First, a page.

The New Economy Will Require More Than Technical Skills

developing teamwork and creativity

“We discovered a quiet crisis,” writes Dave McKay, President and CEO of RBC and University of Waterloo alumnus.

Haunting words from an industry leader.

Mr. McKay’s warning came in his message in the RBC report entitled Humans Wanted: How Canadian youth can thrive in the age of disruption. The report is a fascinating assessment of youth and skills development that details the state of the Canadian workforce and its ability to adapt to a new economy dominated by disruptive technology like AI and automation.

Technology and automation are already having an unprecedented impact on our current working world the likes we have not seen since the Industrial Revolution. Industries are already being upended, the nature of work is evolving and only the most agile nations stand to adjust and thrive during and after these changes. These are not what-ifs, they are inevitabilities.

The findings in RBC’s report, and the sentiments of its CEO (a proud University of Waterloo alumnus), describe a future clouded in uncertainty. I can’t help but feel excited for the possibilities, however. Though it would be easy to get bogged down by the challenges, I think we must see them as opportunities to shape Canada’s future. And universities will play a fundamental role in preparing our citizens to remain competitive.

RBC’s report repeatedly stresses the threat of technological disruption arguing that jobs with higher levels of critical thinking and that require more years of education will be safer from the radical impacts of technology. As the most innovative post-secondary institution, this will be no surprise to people at the University of Waterloo. We also know it is, albeit critical and essential, only part of the equation.

Wanted: Leaders

Canada cannot solely focus on developing the technical skills to compete in this new future. We do not need cogs in a machine. We need creative minds who can create entire new machines.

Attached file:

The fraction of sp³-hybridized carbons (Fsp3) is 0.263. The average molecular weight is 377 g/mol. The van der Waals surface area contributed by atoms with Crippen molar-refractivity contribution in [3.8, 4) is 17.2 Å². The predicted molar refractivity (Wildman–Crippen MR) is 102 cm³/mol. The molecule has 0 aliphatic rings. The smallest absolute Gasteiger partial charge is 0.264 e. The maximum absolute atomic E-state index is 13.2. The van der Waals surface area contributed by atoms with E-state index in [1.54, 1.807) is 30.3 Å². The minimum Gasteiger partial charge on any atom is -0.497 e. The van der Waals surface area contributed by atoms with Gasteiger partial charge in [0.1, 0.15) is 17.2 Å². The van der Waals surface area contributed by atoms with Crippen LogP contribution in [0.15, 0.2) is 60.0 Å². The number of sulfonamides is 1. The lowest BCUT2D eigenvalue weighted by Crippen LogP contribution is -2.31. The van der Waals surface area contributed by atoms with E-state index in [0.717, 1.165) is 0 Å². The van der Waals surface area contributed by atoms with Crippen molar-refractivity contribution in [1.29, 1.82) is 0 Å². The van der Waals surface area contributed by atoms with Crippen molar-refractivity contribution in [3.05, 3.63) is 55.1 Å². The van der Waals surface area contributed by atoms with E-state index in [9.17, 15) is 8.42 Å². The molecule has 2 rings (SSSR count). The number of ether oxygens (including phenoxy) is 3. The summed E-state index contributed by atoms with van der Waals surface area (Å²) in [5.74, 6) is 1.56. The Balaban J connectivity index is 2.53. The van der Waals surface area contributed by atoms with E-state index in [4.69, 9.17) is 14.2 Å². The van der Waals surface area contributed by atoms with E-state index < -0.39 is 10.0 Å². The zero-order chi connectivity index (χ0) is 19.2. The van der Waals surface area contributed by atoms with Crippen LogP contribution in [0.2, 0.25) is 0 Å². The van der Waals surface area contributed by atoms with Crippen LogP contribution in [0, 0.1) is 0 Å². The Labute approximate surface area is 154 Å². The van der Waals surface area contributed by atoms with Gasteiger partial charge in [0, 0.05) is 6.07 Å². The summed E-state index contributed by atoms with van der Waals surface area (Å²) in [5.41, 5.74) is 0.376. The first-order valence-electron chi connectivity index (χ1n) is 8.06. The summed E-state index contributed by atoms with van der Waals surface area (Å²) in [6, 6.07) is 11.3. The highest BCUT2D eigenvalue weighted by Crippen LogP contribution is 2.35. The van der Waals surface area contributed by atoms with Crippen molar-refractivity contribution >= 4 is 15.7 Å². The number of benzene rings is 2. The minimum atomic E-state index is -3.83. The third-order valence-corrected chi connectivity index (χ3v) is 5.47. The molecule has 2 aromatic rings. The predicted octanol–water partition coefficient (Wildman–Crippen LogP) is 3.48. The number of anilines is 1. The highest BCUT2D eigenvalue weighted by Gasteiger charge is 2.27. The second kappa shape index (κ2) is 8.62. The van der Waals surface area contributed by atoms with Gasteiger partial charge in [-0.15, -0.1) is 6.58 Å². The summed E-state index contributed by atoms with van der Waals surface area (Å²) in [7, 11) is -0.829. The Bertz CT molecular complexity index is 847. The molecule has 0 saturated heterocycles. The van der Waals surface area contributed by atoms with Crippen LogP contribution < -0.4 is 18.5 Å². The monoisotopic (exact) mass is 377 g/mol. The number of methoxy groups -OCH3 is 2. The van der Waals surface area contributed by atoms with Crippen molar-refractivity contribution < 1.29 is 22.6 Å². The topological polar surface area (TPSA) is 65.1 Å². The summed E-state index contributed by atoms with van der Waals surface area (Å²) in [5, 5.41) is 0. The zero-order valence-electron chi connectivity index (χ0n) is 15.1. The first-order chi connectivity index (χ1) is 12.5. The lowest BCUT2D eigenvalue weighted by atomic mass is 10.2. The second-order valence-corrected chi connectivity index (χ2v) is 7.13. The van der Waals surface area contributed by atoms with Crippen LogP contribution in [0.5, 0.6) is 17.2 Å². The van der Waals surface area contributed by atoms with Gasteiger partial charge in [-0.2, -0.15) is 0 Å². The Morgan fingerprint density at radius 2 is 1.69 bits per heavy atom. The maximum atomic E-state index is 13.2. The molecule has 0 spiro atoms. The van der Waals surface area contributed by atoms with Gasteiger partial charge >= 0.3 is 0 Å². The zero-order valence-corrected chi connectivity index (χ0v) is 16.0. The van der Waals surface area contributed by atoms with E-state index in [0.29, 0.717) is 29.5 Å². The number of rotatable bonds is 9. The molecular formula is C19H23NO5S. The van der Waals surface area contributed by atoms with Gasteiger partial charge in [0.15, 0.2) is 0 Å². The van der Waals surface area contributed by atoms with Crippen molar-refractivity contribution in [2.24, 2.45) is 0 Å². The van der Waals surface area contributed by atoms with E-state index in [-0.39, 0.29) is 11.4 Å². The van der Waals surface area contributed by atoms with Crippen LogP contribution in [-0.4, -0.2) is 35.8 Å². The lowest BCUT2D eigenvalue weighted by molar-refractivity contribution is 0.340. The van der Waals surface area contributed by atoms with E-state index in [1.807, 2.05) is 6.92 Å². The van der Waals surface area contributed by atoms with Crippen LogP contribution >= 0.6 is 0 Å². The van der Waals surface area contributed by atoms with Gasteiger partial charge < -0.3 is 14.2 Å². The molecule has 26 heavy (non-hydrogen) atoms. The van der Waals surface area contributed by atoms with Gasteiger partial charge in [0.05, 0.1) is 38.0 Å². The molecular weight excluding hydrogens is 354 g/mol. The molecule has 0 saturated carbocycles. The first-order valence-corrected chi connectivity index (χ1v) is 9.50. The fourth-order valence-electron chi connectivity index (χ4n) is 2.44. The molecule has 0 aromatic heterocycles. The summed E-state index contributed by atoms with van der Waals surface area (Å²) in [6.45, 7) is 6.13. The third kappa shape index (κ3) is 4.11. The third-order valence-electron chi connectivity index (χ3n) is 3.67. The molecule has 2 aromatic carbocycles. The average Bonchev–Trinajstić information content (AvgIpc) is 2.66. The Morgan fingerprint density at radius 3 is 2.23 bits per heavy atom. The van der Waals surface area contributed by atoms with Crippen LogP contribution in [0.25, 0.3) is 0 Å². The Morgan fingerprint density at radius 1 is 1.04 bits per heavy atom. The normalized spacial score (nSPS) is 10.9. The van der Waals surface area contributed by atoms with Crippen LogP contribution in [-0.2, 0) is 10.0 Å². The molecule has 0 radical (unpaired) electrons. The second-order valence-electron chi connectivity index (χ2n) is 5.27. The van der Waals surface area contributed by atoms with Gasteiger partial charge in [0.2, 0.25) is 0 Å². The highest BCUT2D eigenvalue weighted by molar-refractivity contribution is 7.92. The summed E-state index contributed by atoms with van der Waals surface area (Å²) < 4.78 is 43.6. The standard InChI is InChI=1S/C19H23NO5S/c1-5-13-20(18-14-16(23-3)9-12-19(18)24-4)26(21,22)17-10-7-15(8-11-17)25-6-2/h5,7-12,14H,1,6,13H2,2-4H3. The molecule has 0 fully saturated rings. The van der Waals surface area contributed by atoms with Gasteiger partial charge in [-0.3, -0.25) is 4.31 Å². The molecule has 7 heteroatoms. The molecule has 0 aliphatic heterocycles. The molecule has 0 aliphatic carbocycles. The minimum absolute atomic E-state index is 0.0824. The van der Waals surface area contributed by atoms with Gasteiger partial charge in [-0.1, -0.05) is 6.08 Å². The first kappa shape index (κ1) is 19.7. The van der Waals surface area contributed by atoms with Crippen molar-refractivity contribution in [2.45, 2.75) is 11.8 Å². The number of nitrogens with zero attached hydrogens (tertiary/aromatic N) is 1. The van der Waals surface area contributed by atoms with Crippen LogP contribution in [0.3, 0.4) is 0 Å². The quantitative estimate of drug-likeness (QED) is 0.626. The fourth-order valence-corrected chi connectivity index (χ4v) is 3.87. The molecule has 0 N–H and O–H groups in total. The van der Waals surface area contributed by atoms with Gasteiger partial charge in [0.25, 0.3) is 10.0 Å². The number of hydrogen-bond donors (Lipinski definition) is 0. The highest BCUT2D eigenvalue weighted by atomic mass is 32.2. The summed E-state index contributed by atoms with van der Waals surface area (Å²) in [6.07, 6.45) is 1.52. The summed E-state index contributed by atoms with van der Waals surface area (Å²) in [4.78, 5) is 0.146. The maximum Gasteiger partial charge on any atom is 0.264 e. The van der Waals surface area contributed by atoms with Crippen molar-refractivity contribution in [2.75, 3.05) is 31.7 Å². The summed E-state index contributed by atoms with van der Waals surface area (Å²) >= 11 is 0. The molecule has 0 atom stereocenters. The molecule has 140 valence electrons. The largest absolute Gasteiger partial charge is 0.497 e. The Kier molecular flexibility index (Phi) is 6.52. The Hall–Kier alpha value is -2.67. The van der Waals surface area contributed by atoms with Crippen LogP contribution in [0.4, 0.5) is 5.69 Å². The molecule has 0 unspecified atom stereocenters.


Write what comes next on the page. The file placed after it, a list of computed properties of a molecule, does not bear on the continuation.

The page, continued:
We must instill the skills in our students that go beyond the subject-knowledge developed in the classroom. That knowledge will only take us so far. Instead, we must foster leaders.

For Canada to take the lead in the new economy, we must broaden what it means to be a leader in one’s field. And, this definition doesn’t begin and end with technical skills alone.

We need our future workers to be creative, collaborative, critical thinkers and communicative. These skills are ones you develop from doing, exploring, and working with others. In short, this is what experiential education through co-op can do for students.

Wanted: Lifelong Learners

Fifty per cent of occupations will undergo a significant skills overhaul in the coming years, according to RBC. That means half of the working population will need to adjust to these changes or risk being left behind.

Our citizens also need to learn to keep learning. If you receive an excellent post-secondary education at an institution like the University of Waterloo, you cannot let that degree be the end of your education journey. As time moves forward, so do the skills needed to remain competitive.

Studying for a graduate degree is always an option to develop your skills but is not the only avenue. Upskilling does not always take the form of a formalized course. Opportunities to develop new knowledge and skills can take many forms.

Education must remain a lifelong passion and habit for us all. It cannot be something you do once and walk away. A diploma, degree or doctorate are well earned milestones, but should only be viewed as that, milestones. Not the end of your journey.

I challenge you to expand your experiences. Talk to a peer in another discipline. Consider taking part in an international exchange. Ask a colleague to train you on something they are an authority in. Volunteer for an organization you are passionate about. These are only a few of the ways that you can continue learning long into your career.

Technology, global trends, and economies are always changing. We must learn to adapt how we learn and what skills we develop. There may be a crisis brewing, but it is a crisis we can and will meet head on.

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